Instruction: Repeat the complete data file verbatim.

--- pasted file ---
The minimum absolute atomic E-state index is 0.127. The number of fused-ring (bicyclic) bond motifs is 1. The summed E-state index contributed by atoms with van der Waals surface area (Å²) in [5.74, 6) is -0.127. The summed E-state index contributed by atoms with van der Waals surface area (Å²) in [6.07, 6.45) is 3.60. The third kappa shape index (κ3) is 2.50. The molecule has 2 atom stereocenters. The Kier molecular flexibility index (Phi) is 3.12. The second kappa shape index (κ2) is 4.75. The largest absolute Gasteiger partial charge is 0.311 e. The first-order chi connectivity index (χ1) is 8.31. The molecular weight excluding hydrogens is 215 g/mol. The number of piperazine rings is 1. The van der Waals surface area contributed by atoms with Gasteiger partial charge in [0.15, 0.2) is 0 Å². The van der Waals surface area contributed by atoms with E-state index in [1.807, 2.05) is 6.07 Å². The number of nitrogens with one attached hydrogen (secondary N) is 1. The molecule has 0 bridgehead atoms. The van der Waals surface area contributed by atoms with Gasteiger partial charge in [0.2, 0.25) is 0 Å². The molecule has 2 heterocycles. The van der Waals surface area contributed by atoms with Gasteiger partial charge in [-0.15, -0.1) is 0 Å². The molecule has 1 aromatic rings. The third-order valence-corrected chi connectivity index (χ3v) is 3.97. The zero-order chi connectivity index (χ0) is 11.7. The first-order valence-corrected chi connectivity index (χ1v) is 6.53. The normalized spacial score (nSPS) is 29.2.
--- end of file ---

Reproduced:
The minimum absolute atomic E-state index is 0.127. The number of fused-ring (bicyclic) bond motifs is 1. The summed E-state index contributed by atoms with van der Waals surface area (Å²) in [5.74, 6) is -0.127. The summed E-state index contributed by atoms with van der Waals surface area (Å²) in [6.07, 6.45) is 3.60. The third kappa shape index (κ3) is 2.50. The molecule has 2 atom stereocenters. The Kier molecular flexibility index (Phi) is 3.12. The second kappa shape index (κ2) is 4.75. The largest absolute Gasteiger partial charge is 0.311 e. The first-order chi connectivity index (χ1) is 8.31. The molecular weight excluding hydrogens is 215 g/mol. The number of piperazine rings is 1. The van der Waals surface area contributed by atoms with Gasteiger partial charge in [0.15, 0.2) is 0 Å². The van der Waals surface area contributed by atoms with E-state index in [1.807, 2.05) is 6.07 Å². The number of nitrogens with one attached hydrogen (secondary N) is 1. The molecule has 0 bridgehead atoms. The van der Waals surface area contributed by atoms with Gasteiger partial charge in [0.2, 0.25) is 0 Å². The molecule has 2 heterocycles. The van der Waals surface area contributed by atoms with Gasteiger partial charge in [-0.15, -0.1) is 0 Å². The molecule has 1 aromatic rings. The third-order valence-corrected chi connectivity index (χ3v) is 3.97. The zero-order chi connectivity index (χ0) is 11.7. The first-order valence-corrected chi connectivity index (χ1v) is 6.53. The normalized spacial score (nSPS) is 29.2.